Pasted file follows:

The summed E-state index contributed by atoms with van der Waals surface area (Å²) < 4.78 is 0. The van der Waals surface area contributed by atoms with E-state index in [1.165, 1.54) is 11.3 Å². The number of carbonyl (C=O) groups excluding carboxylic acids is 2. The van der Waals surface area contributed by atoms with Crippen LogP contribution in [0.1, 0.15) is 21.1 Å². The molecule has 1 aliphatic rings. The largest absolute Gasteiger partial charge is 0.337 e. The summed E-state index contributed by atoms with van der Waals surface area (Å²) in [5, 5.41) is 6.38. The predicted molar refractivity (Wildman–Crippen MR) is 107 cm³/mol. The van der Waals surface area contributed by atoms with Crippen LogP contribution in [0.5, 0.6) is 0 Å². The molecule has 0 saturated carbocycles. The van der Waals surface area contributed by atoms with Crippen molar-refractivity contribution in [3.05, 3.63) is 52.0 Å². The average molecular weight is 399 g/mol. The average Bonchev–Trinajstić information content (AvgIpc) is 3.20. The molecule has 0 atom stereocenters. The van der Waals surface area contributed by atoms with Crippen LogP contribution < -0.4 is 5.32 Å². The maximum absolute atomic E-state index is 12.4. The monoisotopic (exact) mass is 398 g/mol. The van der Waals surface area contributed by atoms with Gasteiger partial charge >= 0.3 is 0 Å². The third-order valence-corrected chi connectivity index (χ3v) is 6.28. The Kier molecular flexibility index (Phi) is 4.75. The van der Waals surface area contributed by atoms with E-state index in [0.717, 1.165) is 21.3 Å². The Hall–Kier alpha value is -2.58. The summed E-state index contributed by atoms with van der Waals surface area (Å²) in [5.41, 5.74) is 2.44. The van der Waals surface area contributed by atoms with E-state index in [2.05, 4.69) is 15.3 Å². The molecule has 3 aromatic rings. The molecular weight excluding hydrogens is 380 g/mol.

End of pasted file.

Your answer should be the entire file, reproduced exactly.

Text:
The summed E-state index contributed by atoms with van der Waals surface area (Å²) < 4.78 is 0. The van der Waals surface area contributed by atoms with E-state index in [1.165, 1.54) is 11.3 Å². The number of carbonyl (C=O) groups excluding carboxylic acids is 2. The van der Waals surface area contributed by atoms with Crippen LogP contribution in [0.1, 0.15) is 21.1 Å². The molecule has 1 aliphatic rings. The largest absolute Gasteiger partial charge is 0.337 e. The summed E-state index contributed by atoms with van der Waals surface area (Å²) in [5, 5.41) is 6.38. The predicted molar refractivity (Wildman–Crippen MR) is 107 cm³/mol. The van der Waals surface area contributed by atoms with Crippen LogP contribution in [0.5, 0.6) is 0 Å². The molecule has 0 saturated carbocycles. The van der Waals surface area contributed by atoms with Crippen molar-refractivity contribution in [3.05, 3.63) is 52.0 Å². The average molecular weight is 399 g/mol. The average Bonchev–Trinajstić information content (AvgIpc) is 3.20. The molecule has 0 atom stereocenters. The van der Waals surface area contributed by atoms with Crippen LogP contribution < -0.4 is 5.32 Å². The maximum absolute atomic E-state index is 12.4. The monoisotopic (exact) mass is 398 g/mol. The van der Waals surface area contributed by atoms with Gasteiger partial charge >= 0.3 is 0 Å². The third-order valence-corrected chi connectivity index (χ3v) is 6.28. The Kier molecular flexibility index (Phi) is 4.75. The van der Waals surface area contributed by atoms with E-state index in [0.717, 1.165) is 21.3 Å². The Hall–Kier alpha value is -2.58. The summed E-state index contributed by atoms with van der Waals surface area (Å²) in [5.41, 5.74) is 2.44. The van der Waals surface area contributed by atoms with E-state index in [2.05, 4.69) is 15.3 Å². The molecule has 3 aromatic rings. The molecular weight excluding hydrogens is 380 g/mol.